David Cronenberg’s latest offers Ralph Fiennes the type of character part most actors would die for – a mumbling, incoherent, shuffling ragamuffin released from a psychiatric hospital and sent to a half-way house in the neighbourhood he once called home.
Clegg, aka Spider, takes up residence in the austere, crumbling house with other damaged folk including ancient eccentric Terrence (John Neville), and soon falls foul of the iron will of caretaker/landlady Mrs Wilkinson, a terrifically square-jawed harridan played with panache by Lynn Redgrave.
Increasingly displaced from the real world, Spider finds solace in a past world of memories but also discovers sorrow and madness. He fills pages of a notebook with indecipherable scrawl and regresses to a troubled childhood – looking in on his past life and his relationship with his classy mother and brutish father (Miranda Richardson and Gabriel Byrne).
It is here where Cronenberg plays his trump card, replacing Richardson’s classy, restrained mother with a brassy tart from the local pub but allowing Richardson to play both roles, thus further clouding Spider’s already muddled young mind.
When he begins to see the whore’s face replacing that of Mrs Wilkinson, Spider’s descent into insanity is complete.
Spider is a compelling little film. Like much of Cronenberg’s past grotesque offerings – Dead Ringers, The Naked Lunch, Crash, eXistenZ – it is often confused, disturbed and maddeningly incomprehensible. Yet there is great humanity here, and a sensational performance from Fiennes, who barely speaks and who acts with his eyes and a pitiful, shuffling gait, in the title role.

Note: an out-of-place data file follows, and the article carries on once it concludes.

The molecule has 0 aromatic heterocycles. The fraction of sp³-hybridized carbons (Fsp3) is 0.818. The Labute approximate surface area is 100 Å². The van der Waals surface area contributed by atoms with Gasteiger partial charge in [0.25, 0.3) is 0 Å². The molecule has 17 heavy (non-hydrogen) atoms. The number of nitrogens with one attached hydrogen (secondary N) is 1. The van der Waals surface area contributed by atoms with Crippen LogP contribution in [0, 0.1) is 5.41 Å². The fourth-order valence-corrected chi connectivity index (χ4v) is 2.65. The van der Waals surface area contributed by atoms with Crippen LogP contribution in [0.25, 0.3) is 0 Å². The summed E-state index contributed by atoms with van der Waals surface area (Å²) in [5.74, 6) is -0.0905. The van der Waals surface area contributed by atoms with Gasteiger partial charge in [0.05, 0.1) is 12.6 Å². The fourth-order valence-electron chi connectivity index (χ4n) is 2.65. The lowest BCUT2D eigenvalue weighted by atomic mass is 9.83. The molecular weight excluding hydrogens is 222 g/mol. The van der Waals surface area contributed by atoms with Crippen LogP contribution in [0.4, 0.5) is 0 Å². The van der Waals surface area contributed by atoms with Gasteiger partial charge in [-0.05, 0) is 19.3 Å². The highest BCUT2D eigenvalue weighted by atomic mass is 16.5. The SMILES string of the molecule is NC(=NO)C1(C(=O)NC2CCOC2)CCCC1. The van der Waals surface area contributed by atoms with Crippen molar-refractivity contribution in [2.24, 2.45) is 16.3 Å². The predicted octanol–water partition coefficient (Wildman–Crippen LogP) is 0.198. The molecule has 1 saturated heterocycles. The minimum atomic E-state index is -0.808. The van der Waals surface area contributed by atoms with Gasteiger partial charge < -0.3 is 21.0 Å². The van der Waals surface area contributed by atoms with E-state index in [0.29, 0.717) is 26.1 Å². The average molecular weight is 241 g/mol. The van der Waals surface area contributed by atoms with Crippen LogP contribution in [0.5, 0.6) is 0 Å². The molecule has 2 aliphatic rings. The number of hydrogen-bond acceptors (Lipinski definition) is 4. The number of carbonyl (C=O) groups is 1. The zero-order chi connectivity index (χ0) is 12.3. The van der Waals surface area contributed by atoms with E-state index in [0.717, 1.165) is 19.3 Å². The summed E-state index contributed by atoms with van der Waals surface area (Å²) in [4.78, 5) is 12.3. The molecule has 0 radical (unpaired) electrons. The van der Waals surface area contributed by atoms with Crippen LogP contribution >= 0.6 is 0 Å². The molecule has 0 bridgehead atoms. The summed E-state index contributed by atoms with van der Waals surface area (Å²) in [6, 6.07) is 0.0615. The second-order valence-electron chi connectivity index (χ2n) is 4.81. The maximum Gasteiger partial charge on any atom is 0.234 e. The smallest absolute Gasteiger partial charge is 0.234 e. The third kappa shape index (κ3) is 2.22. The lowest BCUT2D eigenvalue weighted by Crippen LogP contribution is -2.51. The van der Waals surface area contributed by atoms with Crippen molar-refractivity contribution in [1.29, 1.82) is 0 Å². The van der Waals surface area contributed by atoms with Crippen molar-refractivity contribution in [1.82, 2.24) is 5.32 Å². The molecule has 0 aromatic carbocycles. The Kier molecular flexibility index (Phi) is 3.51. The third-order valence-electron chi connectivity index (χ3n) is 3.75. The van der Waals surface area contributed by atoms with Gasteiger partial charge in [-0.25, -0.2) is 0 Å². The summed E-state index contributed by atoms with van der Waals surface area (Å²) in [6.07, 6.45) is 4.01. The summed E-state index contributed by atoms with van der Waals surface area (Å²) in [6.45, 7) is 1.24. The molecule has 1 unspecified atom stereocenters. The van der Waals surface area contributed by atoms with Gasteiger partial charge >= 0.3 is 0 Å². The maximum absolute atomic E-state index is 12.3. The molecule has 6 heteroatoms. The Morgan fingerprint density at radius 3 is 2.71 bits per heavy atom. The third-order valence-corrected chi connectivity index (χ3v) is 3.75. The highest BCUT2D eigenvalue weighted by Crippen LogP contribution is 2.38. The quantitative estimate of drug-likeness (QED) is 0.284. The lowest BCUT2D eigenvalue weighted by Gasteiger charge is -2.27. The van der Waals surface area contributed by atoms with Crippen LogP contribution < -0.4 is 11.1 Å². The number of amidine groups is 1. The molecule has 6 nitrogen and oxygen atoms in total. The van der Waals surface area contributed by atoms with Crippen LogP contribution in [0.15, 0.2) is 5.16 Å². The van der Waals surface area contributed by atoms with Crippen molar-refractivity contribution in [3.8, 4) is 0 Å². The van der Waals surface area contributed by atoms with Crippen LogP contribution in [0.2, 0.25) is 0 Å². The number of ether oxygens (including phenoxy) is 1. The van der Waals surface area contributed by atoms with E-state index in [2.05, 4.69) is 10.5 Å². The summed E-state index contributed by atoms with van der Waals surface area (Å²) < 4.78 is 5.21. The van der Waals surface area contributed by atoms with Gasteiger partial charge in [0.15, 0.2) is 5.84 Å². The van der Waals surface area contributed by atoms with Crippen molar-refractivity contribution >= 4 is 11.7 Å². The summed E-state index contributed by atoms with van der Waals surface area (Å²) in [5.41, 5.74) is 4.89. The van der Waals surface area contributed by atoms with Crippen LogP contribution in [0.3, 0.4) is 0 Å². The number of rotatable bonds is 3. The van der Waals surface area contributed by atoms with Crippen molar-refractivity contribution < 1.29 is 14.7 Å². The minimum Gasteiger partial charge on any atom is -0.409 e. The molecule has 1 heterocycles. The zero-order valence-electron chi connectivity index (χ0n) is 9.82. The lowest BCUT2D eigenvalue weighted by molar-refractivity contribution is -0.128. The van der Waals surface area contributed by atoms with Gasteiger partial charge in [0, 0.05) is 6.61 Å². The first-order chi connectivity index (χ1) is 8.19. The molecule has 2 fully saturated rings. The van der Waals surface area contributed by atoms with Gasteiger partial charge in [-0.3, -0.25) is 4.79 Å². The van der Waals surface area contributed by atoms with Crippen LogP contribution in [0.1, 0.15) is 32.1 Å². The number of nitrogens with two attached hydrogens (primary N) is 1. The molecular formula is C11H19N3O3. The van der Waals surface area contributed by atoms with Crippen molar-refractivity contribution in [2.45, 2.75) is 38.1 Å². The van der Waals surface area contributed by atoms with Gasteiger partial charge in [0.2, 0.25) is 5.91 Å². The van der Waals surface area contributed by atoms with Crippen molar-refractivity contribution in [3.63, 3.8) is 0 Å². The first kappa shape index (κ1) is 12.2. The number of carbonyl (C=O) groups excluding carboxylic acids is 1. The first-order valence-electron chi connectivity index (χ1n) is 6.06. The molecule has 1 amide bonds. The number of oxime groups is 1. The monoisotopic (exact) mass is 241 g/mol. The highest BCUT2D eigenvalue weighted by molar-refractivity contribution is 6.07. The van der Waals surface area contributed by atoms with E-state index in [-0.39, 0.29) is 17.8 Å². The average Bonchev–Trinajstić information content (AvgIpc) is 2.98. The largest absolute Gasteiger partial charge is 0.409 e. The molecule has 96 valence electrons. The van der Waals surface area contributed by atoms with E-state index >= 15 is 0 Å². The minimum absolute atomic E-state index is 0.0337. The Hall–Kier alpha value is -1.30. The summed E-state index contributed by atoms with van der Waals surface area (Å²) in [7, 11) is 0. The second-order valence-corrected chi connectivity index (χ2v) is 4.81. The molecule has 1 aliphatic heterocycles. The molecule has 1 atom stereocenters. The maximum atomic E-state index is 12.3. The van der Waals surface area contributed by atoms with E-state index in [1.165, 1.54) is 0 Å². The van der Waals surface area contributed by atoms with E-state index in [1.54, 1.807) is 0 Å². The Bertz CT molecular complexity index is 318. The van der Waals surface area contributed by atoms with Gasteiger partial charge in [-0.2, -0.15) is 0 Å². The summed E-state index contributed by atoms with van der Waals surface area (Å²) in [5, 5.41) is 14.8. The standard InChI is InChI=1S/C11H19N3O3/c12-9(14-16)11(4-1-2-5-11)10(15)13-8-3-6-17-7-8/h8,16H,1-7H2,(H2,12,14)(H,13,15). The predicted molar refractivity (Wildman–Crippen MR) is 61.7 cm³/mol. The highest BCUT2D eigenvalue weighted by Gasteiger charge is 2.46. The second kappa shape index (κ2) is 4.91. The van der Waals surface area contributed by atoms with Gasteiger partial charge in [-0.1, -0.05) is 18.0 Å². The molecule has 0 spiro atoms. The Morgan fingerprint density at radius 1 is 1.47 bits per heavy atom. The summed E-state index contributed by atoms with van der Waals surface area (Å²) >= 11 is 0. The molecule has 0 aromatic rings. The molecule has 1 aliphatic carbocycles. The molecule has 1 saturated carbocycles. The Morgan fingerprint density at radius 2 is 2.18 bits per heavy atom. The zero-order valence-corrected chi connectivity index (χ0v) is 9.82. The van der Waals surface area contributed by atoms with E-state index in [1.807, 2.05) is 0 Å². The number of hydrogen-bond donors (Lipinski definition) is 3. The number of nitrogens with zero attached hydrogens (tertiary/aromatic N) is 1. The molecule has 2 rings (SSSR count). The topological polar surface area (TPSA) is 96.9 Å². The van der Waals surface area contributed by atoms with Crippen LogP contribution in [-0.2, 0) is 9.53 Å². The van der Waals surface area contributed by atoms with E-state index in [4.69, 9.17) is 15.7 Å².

There is also excellent work from Redgrave, Byrne and, particularly, Richardson, the latter essaying three very different roles: classy wife, East End gin slut and the Mrs Wilson doppelganger. One sequence, where she provides the frustrated Byrne with a stolen moment’s relief beneath a bridge, will have audiences everywhere cringing at the realism of its cold-hearted sexuality.
Based on the novel by Patrick McGrath, and adapted by McGrath with Cronenberg, Spider perfectly captures the era of post-war Britain – glum, grey, and unforgiving, a place where madness lurks just beneath the surface of everyday men and women. The whole milieu is aided expertly by the photography of Peter Suschitztky, Cronenberg’s regular cinematographer.
Cronenberg’s real triumph is in his casting, but spectacularly so in his choice of the courageous Fiennes, whose Shakespearian delivery and matinee idol looks are utterly camouflaged beneath Spider’s ramblings – both vocal and literal.
Spider is receiving a limited release. Catch it if you can.
Star rating: ***